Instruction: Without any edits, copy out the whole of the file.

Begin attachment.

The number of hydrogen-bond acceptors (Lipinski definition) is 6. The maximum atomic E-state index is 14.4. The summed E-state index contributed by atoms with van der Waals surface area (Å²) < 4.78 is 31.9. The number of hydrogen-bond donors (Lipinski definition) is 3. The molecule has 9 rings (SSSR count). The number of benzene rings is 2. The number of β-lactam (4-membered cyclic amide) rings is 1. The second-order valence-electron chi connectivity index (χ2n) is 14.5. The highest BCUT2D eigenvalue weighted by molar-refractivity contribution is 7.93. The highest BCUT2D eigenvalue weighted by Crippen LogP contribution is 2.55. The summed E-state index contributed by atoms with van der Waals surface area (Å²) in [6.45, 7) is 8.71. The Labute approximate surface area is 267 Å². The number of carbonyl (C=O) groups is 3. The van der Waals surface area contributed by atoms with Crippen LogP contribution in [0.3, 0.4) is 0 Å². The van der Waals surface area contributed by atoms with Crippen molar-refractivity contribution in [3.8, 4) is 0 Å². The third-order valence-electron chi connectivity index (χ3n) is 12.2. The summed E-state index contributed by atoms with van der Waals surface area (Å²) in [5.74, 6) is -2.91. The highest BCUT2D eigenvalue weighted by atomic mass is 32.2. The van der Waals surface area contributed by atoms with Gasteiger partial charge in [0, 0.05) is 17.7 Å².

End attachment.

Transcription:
The number of hydrogen-bond acceptors (Lipinski definition) is 6. The maximum atomic E-state index is 14.4. The summed E-state index contributed by atoms with van der Waals surface area (Å²) < 4.78 is 31.9. The number of hydrogen-bond donors (Lipinski definition) is 3. The molecule has 9 rings (SSSR count). The number of benzene rings is 2. The number of β-lactam (4-membered cyclic amide) rings is 1. The second-order valence-electron chi connectivity index (χ2n) is 14.5. The highest BCUT2D eigenvalue weighted by molar-refractivity contribution is 7.93. The highest BCUT2D eigenvalue weighted by Crippen LogP contribution is 2.55. The summed E-state index contributed by atoms with van der Waals surface area (Å²) in [6.45, 7) is 8.71. The Labute approximate surface area is 267 Å². The number of carbonyl (C=O) groups is 3. The van der Waals surface area contributed by atoms with Crippen LogP contribution in [0.3, 0.4) is 0 Å². The van der Waals surface area contributed by atoms with Crippen molar-refractivity contribution in [3.8, 4) is 0 Å². The third-order valence-electron chi connectivity index (χ3n) is 12.2. The summed E-state index contributed by atoms with van der Waals surface area (Å²) in [5.74, 6) is -2.91. The highest BCUT2D eigenvalue weighted by atomic mass is 32.2. The van der Waals surface area contributed by atoms with Gasteiger partial charge in [0, 0.05) is 17.7 Å².